Regulator warns age-based targeting won’t stop vulnerable kids seeing your online ads
A worrying 1.6 million children have falsely registered on social media and other websites as over 18, leaving them exposed to age-restricted ads. Advertisers urgently need to find new methods of stopping their ads from being served to kids.
The ASA’s 100 Children Report has some worrying findings / Pexels
In a bid to uncover how children are being exposed to age-restricted ads online, the Advertising Standards Authority (ASA) surveyed 1,000 11-17-year-olds and monitored the digital devices of a further 97.
The 100 Children Report discovered that over 3.6 million children had misreported their age when they signed up for social media accounts and 1.6 million of those had registered as 18 or older. The watchdog came to this figure after 24% of the 1,000 surveyed admitted registering with false details, and 11% claimed to be 18 or over.
The accounts with faked ages were exposed to almost two-thirds more age-restricted ads than children registered as 17 or younger. Guy Parker, the ASA and CAP director, says it’s “vital” for advertisers to do better to protect young people online. He says advertisers need to “consider their choice of media, use multiple, layered data to target their ads away from young people and monitor the performance of their campaigns.”
“Targeting solely on the basis of age data is unlikely to be enough,” he warned.
In one week of monitoring the paneled devices, 435 age-restricted ads were served, which is 3.8% of the 11,424 total served. Of those a whopping 269 gambling ads were served by 24 advertisers to 41 children; 86 alcohol promotions were seen by 19 children by 44 advertisers; and 74 high fat, salt and sugar (HFSS) ads were served by 21 advertisers to 21 children. A further six children were served cosmetic or weight-loss surgery ads.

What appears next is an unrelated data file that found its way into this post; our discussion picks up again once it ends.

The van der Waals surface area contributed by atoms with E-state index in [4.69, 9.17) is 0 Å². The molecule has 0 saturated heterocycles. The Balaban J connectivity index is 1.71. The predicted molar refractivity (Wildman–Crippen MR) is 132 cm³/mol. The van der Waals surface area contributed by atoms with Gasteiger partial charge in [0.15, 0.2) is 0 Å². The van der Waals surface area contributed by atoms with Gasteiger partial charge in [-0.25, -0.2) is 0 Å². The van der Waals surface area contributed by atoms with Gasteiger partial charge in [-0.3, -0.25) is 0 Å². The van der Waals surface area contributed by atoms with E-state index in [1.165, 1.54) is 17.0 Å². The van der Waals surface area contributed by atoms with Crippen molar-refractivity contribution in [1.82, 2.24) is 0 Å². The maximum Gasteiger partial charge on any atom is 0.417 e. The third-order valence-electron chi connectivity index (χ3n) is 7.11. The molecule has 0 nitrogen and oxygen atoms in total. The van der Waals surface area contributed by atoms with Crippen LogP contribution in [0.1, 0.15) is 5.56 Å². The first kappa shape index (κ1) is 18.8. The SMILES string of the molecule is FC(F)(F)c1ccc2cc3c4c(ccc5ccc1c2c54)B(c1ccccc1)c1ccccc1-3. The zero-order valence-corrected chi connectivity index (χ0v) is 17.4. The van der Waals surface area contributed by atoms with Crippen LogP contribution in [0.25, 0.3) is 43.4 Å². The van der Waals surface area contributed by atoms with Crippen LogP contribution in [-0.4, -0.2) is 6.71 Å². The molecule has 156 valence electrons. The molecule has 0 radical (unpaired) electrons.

Of the 11,424 ads, 73 were found to break the ASA’s targeting rules. While ads that breached the ASA’s targeting regulation only made up 0.6% of all ads served within a week, this does represent 30 rule-breaking advertisers and 10 children who were exposed to harmful advertising.
The accounts that had falsely registered as 18 or over had witnessed 261 age-restricted ads served by 65 advertisers. Since the fault lies with the account holder falsifying their age and not the advertiser serving the ad, the ASA would not find these breaches of its targeting rules.
Other report findings:
93% of young people aged 11-17 say they have an account with Facebook, Instagram, Snapchat, TikTok, Twitch, Twitter and/or YouTube
94% of those who access social media do so through devices only they use
Children are increasingly setting up accounts at an earlier age; 67% of accounts held by 11-12 year-olds (younger than the minimum age of registration) were set up between school Years 1 and 7, whereas only 21% of the accounts held by 13-17-year-olds were set up in that period
75% of accounts were set up by a child without a parent/guardian
The 100 Children Report was commissioned as part of the ASA’s long-term strategy to have more impact online. The research sits alongside the ASA’s monitoring of exposure to age-restricted TV ads.